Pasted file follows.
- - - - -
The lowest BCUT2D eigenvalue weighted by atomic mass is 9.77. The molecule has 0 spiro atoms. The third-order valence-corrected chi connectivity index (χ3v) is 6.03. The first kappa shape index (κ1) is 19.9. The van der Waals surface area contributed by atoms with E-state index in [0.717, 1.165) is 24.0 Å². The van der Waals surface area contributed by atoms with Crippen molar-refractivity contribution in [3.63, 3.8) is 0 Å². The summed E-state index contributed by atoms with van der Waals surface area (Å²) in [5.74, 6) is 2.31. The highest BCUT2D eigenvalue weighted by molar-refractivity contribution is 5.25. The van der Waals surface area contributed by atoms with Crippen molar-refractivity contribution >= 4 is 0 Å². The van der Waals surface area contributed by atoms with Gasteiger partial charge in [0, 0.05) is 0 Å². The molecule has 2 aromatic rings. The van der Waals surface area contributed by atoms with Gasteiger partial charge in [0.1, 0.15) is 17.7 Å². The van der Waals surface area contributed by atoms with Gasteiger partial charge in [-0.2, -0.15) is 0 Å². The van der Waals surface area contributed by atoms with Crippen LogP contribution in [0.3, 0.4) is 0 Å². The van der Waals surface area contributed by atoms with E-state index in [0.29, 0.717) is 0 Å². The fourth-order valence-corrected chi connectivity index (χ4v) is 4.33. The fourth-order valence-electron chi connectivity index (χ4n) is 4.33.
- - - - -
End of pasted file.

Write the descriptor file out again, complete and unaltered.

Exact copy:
The lowest BCUT2D eigenvalue weighted by atomic mass is 9.77. The molecule has 0 spiro atoms. The third-order valence-corrected chi connectivity index (χ3v) is 6.03. The first kappa shape index (κ1) is 19.9. The van der Waals surface area contributed by atoms with E-state index in [0.717, 1.165) is 24.0 Å². The van der Waals surface area contributed by atoms with Crippen molar-refractivity contribution in [3.63, 3.8) is 0 Å². The summed E-state index contributed by atoms with van der Waals surface area (Å²) in [5.74, 6) is 2.31. The highest BCUT2D eigenvalue weighted by molar-refractivity contribution is 5.25. The van der Waals surface area contributed by atoms with Crippen molar-refractivity contribution >= 4 is 0 Å². The van der Waals surface area contributed by atoms with Gasteiger partial charge in [0, 0.05) is 0 Å². The molecule has 2 aromatic rings. The van der Waals surface area contributed by atoms with Gasteiger partial charge in [0.1, 0.15) is 17.7 Å². The van der Waals surface area contributed by atoms with Gasteiger partial charge in [-0.2, -0.15) is 0 Å². The van der Waals surface area contributed by atoms with Crippen LogP contribution in [0.3, 0.4) is 0 Å². The van der Waals surface area contributed by atoms with E-state index in [0.29, 0.717) is 0 Å². The fourth-order valence-corrected chi connectivity index (χ4v) is 4.33. The fourth-order valence-electron chi connectivity index (χ4n) is 4.33.